Mountain laurels and rhododendrons belong to the heath family, Ericaceae. Both grow best in moist, well-drained, organic-rich soils with an acidic pH. The plant tissues contain chemical toxins that can cause stomach pain or death if eaten in large amounts.
Mountain laurel (Kalmia latifolia) naturally grows only in the eastern United States' forests. Rhododendrons (Rhododendron spp.) include about 1,000 different species native to various habitats across the Northern Hemisphere. Roughly 28,000 different cultivars exist today -- the result of breeding and selection.
Mountain laurel is evergreen, with pointed oval leaves, while rhododendron's leathery round-tipped leaves curl up like cigars in sub-freezing temperatures. Small mountain laurel flower buds look crimped, while rhododendron buds are plump and pointed. A laurel flower resembles a tiny cup or bowl with five points or minuscule lobes. Rhododendron blossoms are larger, with obvious five-petal lobes.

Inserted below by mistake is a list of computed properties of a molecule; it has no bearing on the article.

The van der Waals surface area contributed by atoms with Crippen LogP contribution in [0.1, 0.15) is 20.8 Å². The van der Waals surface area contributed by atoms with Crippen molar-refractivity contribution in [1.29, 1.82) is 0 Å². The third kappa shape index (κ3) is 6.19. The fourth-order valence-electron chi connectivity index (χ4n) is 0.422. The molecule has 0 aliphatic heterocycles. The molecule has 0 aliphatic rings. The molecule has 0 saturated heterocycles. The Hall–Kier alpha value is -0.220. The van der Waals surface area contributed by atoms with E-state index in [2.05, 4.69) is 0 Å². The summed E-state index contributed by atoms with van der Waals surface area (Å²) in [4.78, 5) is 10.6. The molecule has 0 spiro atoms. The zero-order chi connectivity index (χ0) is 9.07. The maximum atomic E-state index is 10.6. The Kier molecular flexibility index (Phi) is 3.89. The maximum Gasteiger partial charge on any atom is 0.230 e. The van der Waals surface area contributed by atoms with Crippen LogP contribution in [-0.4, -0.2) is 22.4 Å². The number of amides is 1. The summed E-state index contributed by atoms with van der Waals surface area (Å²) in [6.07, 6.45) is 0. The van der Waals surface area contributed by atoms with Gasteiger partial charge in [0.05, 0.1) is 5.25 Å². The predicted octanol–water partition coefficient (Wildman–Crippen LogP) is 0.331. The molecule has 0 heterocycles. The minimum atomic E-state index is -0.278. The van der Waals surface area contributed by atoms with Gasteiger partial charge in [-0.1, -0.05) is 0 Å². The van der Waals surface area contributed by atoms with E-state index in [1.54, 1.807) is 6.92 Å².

Many rhododendron cultivars reveal various tolerances to other growing conditions, plus all azaleas are botanically rhododendrons, too. Mountain laurels include several varieties with different mature size or flower color. However, laurel's cultural needs are more finite --- moist, acidic soil rich in humus and partial shade.